I don’t know what the weather’s like where you live, but temperatures have been unbearably high here in the States. I saw a news story the other day about how power supply companies are raking in record profits because so many people are running their air conditioners at full blast. But with the thermometer breaking into the 100s and regularly hovering in the high 90s, can you really blame people for burning a little bit of extra electricity in order to stay cool?
I definitely sympathize with them (sweating as I type this), but it’s depressing to think that so many people are throwing away money on electricity bills when aquatic architecture can offer a greener and cheaper solution. Architects have been experimenting with aquatic air conditioning a lot recently, because water can naturally soak up heat without requiring a lot of electricity or money. The only real problem with this solution is that there aren’t many architectural spaces that have adopted water air conditioning systems.
Canal City Hakata in Fukata, Japan is one exception. Called a “city within a city” by the locals, Canal City Hakata is an enormous outdoor shopping area with restaurants, movie theaters, hotels, game centers, over 250 stores, and (as you might expect from the name) a canal.
The canal isn’t just a marketing gimmick to make the place look pretty — it’s a critical aspect of the design that can keep the outdoor shopping area naturally cool. Tall, vertical buildings on both sides of the canal create a canyon-like passageway. Not only does this shape block off a lot of direct sunlight that would otherwise pour down over the heads of shoppers, but it also promotes wind flow. The canyon layout pulls air in from one side of the shopping area, and the air gradually cools down as it skims across the surface of the water. That gives shoppers a near-constant, refreshing breeze.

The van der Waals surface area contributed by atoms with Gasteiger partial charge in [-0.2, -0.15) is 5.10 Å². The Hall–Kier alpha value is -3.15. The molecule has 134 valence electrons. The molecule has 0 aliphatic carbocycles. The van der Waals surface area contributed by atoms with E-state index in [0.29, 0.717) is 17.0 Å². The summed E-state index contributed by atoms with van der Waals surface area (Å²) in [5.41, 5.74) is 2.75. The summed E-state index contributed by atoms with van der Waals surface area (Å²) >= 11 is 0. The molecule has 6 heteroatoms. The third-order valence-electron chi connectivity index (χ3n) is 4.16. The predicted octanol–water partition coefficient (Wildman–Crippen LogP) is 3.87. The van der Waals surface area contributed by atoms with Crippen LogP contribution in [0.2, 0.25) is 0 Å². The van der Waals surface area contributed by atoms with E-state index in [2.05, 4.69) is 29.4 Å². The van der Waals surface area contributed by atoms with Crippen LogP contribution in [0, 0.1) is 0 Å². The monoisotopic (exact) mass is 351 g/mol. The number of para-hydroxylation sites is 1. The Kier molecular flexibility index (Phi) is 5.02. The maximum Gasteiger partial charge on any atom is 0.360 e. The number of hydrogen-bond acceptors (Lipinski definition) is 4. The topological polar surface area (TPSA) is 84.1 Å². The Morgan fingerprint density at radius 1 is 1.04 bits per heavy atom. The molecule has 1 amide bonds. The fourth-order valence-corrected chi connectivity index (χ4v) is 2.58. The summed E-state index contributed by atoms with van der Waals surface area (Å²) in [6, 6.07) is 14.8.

The other advantage of the canal is that it naturally beautifies the space. The plant-rich gardens that flank the river borrow a bit from the oh-so-popular Japanese water gardens, except that the focus is more on fun and excitement rather than calm serenity. The architecture matches the cheerful mood with colorful paint schemes and curving edges. To be honest, it kind of looks like something that Dr. Seuss would create. Oh, the places you’ll shop!
Visitors can also look forward to hourly choreographed water fountain shows. They may not be as massive or elaborate as the Bellagio’s fountains, but they do offer a brief reprieve for exhausted shoppers. I normally try to avoid shopping as though my life depends on it, but I probably wouldn’t mind sitting back on a bench, munching on some local Japanese cuisine, and watching the water show while my girlfriend spends a thousand dollars on fancy shoes.